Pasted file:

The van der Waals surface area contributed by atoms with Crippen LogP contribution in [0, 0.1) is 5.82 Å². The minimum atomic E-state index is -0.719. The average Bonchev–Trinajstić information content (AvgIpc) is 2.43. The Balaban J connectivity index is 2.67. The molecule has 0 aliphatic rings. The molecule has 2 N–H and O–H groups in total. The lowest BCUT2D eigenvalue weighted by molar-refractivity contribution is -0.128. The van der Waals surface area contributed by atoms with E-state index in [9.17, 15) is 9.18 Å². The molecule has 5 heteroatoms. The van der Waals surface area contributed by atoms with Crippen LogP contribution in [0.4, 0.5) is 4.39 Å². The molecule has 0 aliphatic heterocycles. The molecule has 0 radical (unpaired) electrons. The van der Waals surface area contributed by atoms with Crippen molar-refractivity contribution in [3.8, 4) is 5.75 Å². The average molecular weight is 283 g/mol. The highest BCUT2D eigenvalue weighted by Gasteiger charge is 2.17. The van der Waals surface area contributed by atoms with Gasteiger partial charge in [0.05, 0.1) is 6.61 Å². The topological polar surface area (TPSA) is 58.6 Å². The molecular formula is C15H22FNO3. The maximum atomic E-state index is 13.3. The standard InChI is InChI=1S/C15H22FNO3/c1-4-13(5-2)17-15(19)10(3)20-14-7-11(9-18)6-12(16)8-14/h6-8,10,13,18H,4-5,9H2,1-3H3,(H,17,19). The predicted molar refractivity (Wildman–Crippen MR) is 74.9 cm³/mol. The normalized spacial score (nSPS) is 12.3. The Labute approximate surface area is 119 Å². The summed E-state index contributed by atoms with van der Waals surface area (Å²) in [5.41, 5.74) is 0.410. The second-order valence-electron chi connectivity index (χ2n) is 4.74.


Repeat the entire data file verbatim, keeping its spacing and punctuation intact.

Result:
The van der Waals surface area contributed by atoms with Crippen LogP contribution in [0, 0.1) is 5.82 Å². The minimum atomic E-state index is -0.719. The average Bonchev–Trinajstić information content (AvgIpc) is 2.43. The Balaban J connectivity index is 2.67. The molecule has 0 aliphatic rings. The molecule has 2 N–H and O–H groups in total. The lowest BCUT2D eigenvalue weighted by molar-refractivity contribution is -0.128. The van der Waals surface area contributed by atoms with E-state index in [9.17, 15) is 9.18 Å². The molecule has 5 heteroatoms. The van der Waals surface area contributed by atoms with Crippen LogP contribution in [0.4, 0.5) is 4.39 Å². The molecule has 0 aliphatic heterocycles. The molecule has 0 radical (unpaired) electrons. The van der Waals surface area contributed by atoms with Crippen molar-refractivity contribution in [3.8, 4) is 5.75 Å². The average molecular weight is 283 g/mol. The highest BCUT2D eigenvalue weighted by Gasteiger charge is 2.17. The van der Waals surface area contributed by atoms with Gasteiger partial charge in [0.05, 0.1) is 6.61 Å². The topological polar surface area (TPSA) is 58.6 Å². The molecular formula is C15H22FNO3. The maximum atomic E-state index is 13.3. The standard InChI is InChI=1S/C15H22FNO3/c1-4-13(5-2)17-15(19)10(3)20-14-7-11(9-18)6-12(16)8-14/h6-8,10,13,18H,4-5,9H2,1-3H3,(H,17,19). The predicted molar refractivity (Wildman–Crippen MR) is 74.9 cm³/mol. The normalized spacial score (nSPS) is 12.3. The Labute approximate surface area is 119 Å². The summed E-state index contributed by atoms with van der Waals surface area (Å²) in [5.41, 5.74) is 0.410. The second-order valence-electron chi connectivity index (χ2n) is 4.74.